By Poonam Yadav:
“Get up otherwise you’ll be late,” “Have you completed your homework? Don’t forget your notebook.”
Every child has grown up listening to these lines during their school days. Parents, dada-dadi, everyone is involved in getting the little one getting ready for school as if he/she is a soldier going for war. If one is from a joint family then it’s a huge mess, other little soldiers also have to get their armours ready to fight their daily battles of going to school.
The news that a home-schooled girl got selected by MIT after being rejected by our prestigious IITs for not having undergone formal schooling somehow motivated me to pen down my thoughts.
First of all, I would like to discuss school. For me, it was always fun. I was in love with my school. I was a complete geek and a bookworm. I loved going to school and taking exams. I always admired the structure and the planning part, as I had to do nothing. Everything was already prepared; I just had to follow the instructions.
But over the years after a lot of introspection, I realised the loopholes in the education I received when I was in school. I realised that despite having an excellent academic record I can’t consider myself to be a knowledgeable person. My education has not taught me to think critically, it has not taught me to question things (at least my school education, as it laid the foundation, so irrespective of how good higher education was, the same pattern continued).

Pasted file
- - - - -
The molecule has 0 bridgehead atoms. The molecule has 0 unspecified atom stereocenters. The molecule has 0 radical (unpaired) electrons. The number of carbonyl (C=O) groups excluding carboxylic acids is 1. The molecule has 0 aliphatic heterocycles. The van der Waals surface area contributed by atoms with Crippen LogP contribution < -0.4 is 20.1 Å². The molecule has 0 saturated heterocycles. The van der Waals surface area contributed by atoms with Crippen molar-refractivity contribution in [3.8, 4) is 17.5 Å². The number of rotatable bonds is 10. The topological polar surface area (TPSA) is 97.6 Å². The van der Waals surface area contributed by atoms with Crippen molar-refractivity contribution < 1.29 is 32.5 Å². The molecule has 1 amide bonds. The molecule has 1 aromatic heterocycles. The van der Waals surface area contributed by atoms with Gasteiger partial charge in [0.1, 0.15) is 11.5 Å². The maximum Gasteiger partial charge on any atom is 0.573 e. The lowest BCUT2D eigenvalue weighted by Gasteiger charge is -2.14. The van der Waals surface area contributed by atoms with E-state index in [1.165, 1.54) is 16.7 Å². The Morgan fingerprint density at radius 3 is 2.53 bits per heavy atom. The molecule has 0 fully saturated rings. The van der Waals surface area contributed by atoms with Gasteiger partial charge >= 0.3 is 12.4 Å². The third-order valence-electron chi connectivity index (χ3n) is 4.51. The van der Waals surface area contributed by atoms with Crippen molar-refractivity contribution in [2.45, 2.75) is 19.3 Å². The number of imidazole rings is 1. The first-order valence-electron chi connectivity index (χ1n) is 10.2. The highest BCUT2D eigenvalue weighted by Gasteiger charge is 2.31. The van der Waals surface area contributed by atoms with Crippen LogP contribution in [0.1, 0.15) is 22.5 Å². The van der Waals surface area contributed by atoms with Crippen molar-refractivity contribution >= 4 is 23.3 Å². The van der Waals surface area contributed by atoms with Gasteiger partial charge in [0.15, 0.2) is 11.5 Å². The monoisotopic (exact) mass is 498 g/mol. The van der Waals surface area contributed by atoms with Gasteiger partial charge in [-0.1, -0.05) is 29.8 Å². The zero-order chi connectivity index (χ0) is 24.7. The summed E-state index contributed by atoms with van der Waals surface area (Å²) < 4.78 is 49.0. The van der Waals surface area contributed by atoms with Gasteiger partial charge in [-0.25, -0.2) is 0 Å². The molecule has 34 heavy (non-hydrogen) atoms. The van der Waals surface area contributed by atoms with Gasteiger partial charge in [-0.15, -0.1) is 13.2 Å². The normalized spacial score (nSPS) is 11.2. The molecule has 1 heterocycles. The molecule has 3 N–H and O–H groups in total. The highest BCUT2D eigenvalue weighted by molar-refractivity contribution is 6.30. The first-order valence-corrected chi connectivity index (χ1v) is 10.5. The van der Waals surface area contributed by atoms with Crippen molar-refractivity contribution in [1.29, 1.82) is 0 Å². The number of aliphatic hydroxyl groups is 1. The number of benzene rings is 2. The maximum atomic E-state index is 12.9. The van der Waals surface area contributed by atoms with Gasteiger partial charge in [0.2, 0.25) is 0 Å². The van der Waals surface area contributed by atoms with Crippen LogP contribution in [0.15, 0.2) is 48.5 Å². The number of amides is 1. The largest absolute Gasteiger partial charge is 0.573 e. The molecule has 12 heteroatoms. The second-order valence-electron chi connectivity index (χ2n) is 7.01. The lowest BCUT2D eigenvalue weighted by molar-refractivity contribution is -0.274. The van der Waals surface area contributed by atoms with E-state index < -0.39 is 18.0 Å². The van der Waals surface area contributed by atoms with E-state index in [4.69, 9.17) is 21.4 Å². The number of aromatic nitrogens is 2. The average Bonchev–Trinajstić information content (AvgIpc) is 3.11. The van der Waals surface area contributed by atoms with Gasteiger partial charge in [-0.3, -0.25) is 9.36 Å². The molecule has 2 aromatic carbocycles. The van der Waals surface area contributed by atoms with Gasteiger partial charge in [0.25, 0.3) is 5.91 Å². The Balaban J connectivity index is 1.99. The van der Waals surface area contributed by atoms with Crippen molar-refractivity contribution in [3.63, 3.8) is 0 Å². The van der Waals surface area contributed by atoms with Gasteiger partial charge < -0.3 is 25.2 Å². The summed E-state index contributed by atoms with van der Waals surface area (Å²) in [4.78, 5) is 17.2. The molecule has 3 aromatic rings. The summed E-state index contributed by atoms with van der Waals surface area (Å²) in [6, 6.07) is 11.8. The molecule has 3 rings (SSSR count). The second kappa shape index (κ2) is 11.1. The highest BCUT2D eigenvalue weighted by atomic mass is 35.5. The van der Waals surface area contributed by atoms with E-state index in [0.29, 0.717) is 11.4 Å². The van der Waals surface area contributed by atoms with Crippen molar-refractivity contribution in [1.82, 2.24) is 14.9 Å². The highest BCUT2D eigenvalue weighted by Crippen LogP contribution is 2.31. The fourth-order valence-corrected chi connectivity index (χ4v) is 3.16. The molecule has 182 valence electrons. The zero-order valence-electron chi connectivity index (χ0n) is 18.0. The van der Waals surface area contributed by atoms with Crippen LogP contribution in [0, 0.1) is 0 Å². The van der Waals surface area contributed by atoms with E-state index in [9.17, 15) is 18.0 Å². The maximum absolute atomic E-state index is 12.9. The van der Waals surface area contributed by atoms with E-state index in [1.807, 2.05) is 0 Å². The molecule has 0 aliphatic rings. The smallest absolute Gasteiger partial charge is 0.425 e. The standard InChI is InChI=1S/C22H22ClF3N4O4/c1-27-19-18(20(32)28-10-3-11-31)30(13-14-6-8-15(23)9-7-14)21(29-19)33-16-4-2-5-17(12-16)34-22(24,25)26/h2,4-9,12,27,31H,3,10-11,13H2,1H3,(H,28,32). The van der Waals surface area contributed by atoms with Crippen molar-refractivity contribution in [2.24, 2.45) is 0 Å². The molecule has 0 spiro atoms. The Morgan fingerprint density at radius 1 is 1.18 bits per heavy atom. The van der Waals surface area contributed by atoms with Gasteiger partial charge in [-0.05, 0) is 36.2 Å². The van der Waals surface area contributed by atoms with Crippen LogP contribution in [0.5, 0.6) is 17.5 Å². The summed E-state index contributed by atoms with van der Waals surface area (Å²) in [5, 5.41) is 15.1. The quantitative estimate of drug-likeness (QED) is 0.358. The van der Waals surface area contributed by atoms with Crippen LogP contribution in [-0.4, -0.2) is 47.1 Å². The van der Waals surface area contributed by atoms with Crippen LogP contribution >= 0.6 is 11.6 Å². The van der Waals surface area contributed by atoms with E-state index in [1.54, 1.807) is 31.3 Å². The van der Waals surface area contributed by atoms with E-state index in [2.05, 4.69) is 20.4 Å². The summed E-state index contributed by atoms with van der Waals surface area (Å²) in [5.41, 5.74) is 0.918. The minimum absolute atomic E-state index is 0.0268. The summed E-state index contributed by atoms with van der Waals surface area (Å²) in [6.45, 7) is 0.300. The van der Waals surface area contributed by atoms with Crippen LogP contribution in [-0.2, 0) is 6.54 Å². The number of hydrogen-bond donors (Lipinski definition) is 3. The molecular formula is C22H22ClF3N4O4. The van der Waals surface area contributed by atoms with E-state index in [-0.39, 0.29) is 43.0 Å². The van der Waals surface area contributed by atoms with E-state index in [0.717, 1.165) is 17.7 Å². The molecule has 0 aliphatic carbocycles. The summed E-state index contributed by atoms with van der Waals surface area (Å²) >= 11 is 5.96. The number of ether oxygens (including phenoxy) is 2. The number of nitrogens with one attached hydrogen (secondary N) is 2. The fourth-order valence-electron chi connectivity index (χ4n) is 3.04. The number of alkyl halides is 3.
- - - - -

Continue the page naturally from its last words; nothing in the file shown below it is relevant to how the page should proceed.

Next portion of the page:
Despite the awards, the accolades, I never felt happy. There was this constant feeling of emptiness that told me that I lacked something. In college, I tried to come out of this shell of mine, tried to question things. I made a few attempts, and it felt good. After some time the same pattern of me sitting idle and consuming whatever was given to me continued. Initially, I used to wonder if it was me who was at fault, as I wasn’t attentive and confident enough to ask questions. But, later on, I realised that somehow the kind of schooling, the system of which I was a product of, was also at fault.
So what is it about my schooling that I am complaining about? There are a few things that I have noticed not just from my schooling experience but also from my volunteering and work experience. The common thing, which I came across in schools is that the focus is more on cramming information & facts than on developing critical thinking.